The COP26 Climate Conference Kicks Off with Sound and Fury, Signifying Little

The two-week international conference on climate change, known as COP26 , has begun in Glasgow, Scotland. Over 130 national political leaders, including Joe Biden, attended the “summit” portion of the conference. Needless to say, there have been a lot of speeches. United Nations Secretary-General Antonio Guterres said that humans are “digging our own graves.” Barbados Prime Minister Mia Mottley said she and the other politicians should not “allow the path of greed and selfishness to sow the seeds of our common destruction.” Joe Biden tried to distance himself from Donald Trump’s denialism, saying, “Every day we delay, the cost of inaction increases.” But meanwhile, he has been unable so far to get the U.S. Congress to agree to his proposals.

Climate activists have demonstrated outside the conference. Activist leader Greta Thunberg said, “Change is not going to come from inside there. We say no more blah-blah-blah.”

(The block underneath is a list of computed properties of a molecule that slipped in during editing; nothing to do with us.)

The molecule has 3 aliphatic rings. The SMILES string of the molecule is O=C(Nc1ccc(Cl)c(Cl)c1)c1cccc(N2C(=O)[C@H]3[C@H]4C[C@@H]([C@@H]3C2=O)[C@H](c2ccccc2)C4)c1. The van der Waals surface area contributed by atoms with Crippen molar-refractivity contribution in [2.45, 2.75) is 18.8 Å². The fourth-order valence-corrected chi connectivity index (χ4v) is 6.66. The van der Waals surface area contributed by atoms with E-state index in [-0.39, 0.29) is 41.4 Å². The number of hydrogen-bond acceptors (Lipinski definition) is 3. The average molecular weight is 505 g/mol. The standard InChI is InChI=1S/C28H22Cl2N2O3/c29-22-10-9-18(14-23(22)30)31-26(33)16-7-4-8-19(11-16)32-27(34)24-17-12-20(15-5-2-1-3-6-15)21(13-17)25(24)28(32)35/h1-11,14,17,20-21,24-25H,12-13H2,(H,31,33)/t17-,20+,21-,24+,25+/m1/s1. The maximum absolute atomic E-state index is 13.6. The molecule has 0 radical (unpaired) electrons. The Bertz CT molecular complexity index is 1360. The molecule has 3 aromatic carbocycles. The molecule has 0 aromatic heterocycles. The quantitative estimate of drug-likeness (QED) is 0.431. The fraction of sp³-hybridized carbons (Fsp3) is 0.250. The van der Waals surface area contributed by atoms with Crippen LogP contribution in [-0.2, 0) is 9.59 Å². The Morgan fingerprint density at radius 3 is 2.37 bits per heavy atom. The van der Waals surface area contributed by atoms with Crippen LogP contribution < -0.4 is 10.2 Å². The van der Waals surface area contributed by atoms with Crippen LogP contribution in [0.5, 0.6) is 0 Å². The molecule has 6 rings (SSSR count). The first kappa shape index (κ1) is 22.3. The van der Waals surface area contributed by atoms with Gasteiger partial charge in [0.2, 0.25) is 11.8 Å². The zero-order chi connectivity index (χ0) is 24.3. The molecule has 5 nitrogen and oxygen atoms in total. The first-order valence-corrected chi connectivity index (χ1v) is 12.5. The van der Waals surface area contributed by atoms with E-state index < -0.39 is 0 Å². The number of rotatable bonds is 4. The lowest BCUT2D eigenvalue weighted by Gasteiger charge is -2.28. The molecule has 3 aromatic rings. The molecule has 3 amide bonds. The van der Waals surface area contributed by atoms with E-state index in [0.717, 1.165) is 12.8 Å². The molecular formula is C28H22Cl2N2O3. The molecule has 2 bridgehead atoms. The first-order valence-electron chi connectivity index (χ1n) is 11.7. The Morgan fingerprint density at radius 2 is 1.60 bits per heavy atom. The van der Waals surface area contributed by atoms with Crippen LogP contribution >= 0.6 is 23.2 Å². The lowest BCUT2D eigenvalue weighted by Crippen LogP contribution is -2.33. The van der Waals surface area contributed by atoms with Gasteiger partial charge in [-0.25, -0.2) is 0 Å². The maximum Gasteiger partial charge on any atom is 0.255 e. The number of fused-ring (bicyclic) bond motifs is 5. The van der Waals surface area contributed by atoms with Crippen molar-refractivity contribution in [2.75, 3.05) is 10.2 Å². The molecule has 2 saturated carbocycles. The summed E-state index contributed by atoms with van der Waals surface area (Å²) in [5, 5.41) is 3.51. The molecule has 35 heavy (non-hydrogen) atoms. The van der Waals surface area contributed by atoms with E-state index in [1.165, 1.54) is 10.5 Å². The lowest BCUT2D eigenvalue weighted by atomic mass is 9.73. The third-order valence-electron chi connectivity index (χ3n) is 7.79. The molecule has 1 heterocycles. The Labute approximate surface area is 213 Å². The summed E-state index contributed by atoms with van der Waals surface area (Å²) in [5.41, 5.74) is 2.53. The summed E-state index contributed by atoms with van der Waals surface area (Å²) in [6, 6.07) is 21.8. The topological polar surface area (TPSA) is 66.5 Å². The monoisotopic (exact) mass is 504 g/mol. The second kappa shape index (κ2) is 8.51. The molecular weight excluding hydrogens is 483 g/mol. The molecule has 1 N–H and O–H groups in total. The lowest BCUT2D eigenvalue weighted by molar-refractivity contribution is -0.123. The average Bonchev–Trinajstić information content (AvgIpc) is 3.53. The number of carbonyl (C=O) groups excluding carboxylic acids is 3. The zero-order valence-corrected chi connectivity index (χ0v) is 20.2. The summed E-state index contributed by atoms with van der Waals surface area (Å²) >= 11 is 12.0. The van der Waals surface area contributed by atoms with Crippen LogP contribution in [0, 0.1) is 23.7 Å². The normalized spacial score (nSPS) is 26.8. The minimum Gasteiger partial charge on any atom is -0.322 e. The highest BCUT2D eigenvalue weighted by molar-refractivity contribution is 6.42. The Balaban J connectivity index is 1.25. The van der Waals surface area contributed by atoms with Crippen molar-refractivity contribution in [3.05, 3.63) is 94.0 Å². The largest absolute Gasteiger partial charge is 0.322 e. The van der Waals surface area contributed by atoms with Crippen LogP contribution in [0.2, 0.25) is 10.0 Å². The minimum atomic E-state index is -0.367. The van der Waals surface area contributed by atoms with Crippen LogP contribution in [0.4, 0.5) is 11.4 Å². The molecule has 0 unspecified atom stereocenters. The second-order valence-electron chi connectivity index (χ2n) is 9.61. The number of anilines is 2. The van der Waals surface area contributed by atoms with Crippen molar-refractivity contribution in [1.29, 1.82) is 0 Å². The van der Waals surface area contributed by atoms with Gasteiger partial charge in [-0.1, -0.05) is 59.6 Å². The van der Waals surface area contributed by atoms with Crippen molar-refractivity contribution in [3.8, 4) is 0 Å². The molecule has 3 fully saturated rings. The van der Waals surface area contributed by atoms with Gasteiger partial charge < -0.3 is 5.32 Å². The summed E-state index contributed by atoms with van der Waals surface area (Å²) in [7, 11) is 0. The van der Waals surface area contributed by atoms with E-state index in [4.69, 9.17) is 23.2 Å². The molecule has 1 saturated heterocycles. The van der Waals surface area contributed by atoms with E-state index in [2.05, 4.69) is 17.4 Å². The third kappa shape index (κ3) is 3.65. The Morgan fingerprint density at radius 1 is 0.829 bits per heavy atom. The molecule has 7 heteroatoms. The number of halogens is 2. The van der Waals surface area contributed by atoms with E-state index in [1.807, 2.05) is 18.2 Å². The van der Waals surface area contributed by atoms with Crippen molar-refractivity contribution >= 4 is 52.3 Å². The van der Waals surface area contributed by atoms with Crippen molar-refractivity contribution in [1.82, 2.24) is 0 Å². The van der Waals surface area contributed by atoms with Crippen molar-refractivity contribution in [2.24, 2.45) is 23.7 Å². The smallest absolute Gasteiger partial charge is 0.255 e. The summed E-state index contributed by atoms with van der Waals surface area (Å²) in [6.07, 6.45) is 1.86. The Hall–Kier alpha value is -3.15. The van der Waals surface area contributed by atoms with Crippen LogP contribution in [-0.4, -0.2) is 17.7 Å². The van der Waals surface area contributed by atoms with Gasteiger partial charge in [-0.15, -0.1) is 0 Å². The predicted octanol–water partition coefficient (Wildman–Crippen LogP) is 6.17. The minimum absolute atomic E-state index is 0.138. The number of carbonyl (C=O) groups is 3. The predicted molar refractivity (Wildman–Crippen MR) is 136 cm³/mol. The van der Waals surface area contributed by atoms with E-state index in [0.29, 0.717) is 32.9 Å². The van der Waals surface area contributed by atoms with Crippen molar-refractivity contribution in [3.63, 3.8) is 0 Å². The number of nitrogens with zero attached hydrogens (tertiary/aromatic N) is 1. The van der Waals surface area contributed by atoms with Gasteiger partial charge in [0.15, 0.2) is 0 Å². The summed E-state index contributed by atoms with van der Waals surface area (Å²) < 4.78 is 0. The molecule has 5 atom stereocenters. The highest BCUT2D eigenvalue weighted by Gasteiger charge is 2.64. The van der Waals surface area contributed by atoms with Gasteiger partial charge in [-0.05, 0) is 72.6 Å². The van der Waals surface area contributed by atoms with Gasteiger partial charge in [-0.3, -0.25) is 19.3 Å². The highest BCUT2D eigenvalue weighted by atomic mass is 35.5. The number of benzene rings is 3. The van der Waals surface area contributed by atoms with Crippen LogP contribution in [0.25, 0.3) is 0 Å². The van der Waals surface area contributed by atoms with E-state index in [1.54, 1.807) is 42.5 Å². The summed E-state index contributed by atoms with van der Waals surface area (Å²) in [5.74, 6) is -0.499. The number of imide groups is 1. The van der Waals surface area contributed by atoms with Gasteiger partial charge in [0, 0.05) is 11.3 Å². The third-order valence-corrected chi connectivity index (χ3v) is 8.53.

And inside it was indeed blah-blah-blah. Some of the highlights noted in the press in the first couple of days included:

  • The Prime Minister of India, the world’s third-biggest carbon polluter, said it will try to stop emitting greenhouse gases by 2070, decades after what scientists say is necessary to avoid even bigger irreversible disasters than the world is already on pace for. Many of the other participants expressed disappointment.
  • Over 100 countries announced they had signed a global methane pledge to significantly reduce emissions of methane, a major greenhouse gas. But, like with the Paris climate accords of 2015, participation is voluntary. There is no enforcement built in. And major polluters like China, India, and Russia, have not signed on.
  • Over 100 countries also pledged to eliminate deforestation by 2030. (Forests absorb carbon dioxide and so counteract global heating.) But this is also a pledge without enforcement. Seven years ago, a smaller group of countries pledged to cut deforestation 50 percent by 2020 – and failed miserably. And this is not a pledge to restore forests, but just to stop further destruction.

But the scientific evidence is clear. Catastrophic climate change won’t stop if only half the world participates. And pledges won’t stop global heating. The governments of the world, representing the ruling class of their respective nations, may be getting a bit nervous about climate change. But they are still showing major resistance to acting to prevent an apocalyptic disaster. Blah-blah-blah. It’s up to the rest of us to save the world.